NEW DEHLI: Afghan President Hamid Karzai was to hold talks with Indian leaders Friday, with Washington hoping that New Delhi can help persuade him to sign a deal allowing US troops to stay on post-2014.
Karzai was to meet Prime Minister Manmohan Singh and Foreign Minister Salman Khurshid at the start of a visit which will also see him hold talks with business leaders and students in Pune city, before flying out Sunday.
A frequent visitor to India where he obtained his Masters degree in politics as a young man, Karzai enjoys close ties with New Delhi, which is keen to ensure that the exit of some 75,000 US-led Nato troops at the end of 2014 does not trigger a return to power of the Taliban in Kabul.
India has poured $2 billion in reconstruction aid into Afghanistan, and Karzai is expected to plead for further support, including military assistance, in his meetings.
"President Karzai will apprise the Indian leadership of what is going on right now in Afghanistan," Afghanistan's ambassador to New Delhi, Shaida M Abdali, told Indian reporters earlier this week.
"He will specially discuss the three important issues -- Afghanistan's negotiation on the BSA (bilateral security agreement) with the US; the peace process and then the transition process and also to consult what would be the way ahead for us," Abdali was quoted as saying by the Press Trust of India.
Karzai, who is due to stand down after elections next year, initially endorsed the BSA, which would allow 12,000 US troops to stay after 2014 and lays out future rules for foreign troops.
But he later said the agreement could only be signed after the presidential election in April, warning against a Nato presence if it just meant "more bombs and killings".
His stance has outraged US officials and lawmakers, who have threatened a complete pullout if Karzai does not sign by the end of the year.
Testifying before a Senate committee this week, a senior US official said he hoped India could help persuade Karzai to ink the agreement.
"His upcoming visit to India could, I think, be quite influential, because he highly respects and has good relations with the Indian government," said James Dobbins, the US special representative on Afghanistan and Pakistan.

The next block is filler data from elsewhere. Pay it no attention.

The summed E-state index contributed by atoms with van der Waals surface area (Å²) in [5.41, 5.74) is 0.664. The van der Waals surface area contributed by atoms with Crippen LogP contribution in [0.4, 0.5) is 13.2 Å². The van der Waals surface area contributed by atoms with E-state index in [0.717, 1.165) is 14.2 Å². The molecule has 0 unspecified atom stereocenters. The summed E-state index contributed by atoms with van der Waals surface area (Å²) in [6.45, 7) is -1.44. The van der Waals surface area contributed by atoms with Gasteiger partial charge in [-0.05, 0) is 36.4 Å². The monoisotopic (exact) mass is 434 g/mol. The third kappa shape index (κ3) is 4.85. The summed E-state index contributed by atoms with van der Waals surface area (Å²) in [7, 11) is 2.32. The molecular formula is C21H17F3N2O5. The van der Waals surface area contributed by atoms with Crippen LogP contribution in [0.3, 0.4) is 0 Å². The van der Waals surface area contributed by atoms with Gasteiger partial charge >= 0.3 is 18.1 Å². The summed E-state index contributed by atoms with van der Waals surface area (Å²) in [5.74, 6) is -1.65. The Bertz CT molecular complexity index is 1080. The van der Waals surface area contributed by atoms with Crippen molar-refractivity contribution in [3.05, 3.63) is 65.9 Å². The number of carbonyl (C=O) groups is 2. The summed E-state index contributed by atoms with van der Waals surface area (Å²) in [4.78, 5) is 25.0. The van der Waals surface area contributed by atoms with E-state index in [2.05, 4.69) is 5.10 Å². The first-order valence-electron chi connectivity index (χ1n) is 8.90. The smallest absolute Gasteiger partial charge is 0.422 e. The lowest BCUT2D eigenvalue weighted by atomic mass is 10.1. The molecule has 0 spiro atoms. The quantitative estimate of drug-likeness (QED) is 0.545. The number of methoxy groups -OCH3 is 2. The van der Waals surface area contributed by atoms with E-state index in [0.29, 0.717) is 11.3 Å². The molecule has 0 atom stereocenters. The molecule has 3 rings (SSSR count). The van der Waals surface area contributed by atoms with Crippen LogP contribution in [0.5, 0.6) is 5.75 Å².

On his last visit to New Delhi in May, Karzai said he had put forward a "wishlist" of military assistance he hoped Delhi could deliver.
India's foreign ministry refused to detail what the list contained, but local media reports said it included light and heavy artillery, aircraft, and small arms and ammunition.
India has consistently pledged to do all it can to help promote stability in Afghanistan, mindful of how it was one of the main enemies of the Taliban regime before its ouster in the wake of the September 11 attacks in 2001.
While some observers have urged India not to become sucked into Afghan power battles, an editorial in Friday's Indian Express said the government was right to beef up military support for Karzai to counter its arch rival Pakistan, which was once the Taliban's chief sponsor.
"While it must carefully weigh the regional consequences of supplying weaponry to Kabul, Delhi can't ignore the dangers that will flow from the Pakistan army's likely advances in Afghanistan after 2014," said an editorial in The Indian Express on Friday.
MK Bhadrakumar, a former Indian ambassador to Kabul, said Karzai could expect a warm reception in Delhi, but warned that he could not expect all of his wishes to be answered.
"As far as the requirements of Afghanistan are concerned, both in terms of economic reconstruction and in terms of capacity building for Afghan armed forces, my understanding is that there are ongoing discussions," Bhadrakumar told AFP.
"It is not as if Karzai comes with a wishlist and hands it over to Prime Minister Manmohan Singh and they take a red pen and green pen and keep ticking off items. It is not like this.
"Already there is a high degree of cooperation in the field of security and defence. Hundreds of Afghan officers are being trained in India and from (the) Afghan side, that is of much greater use than military hardware."
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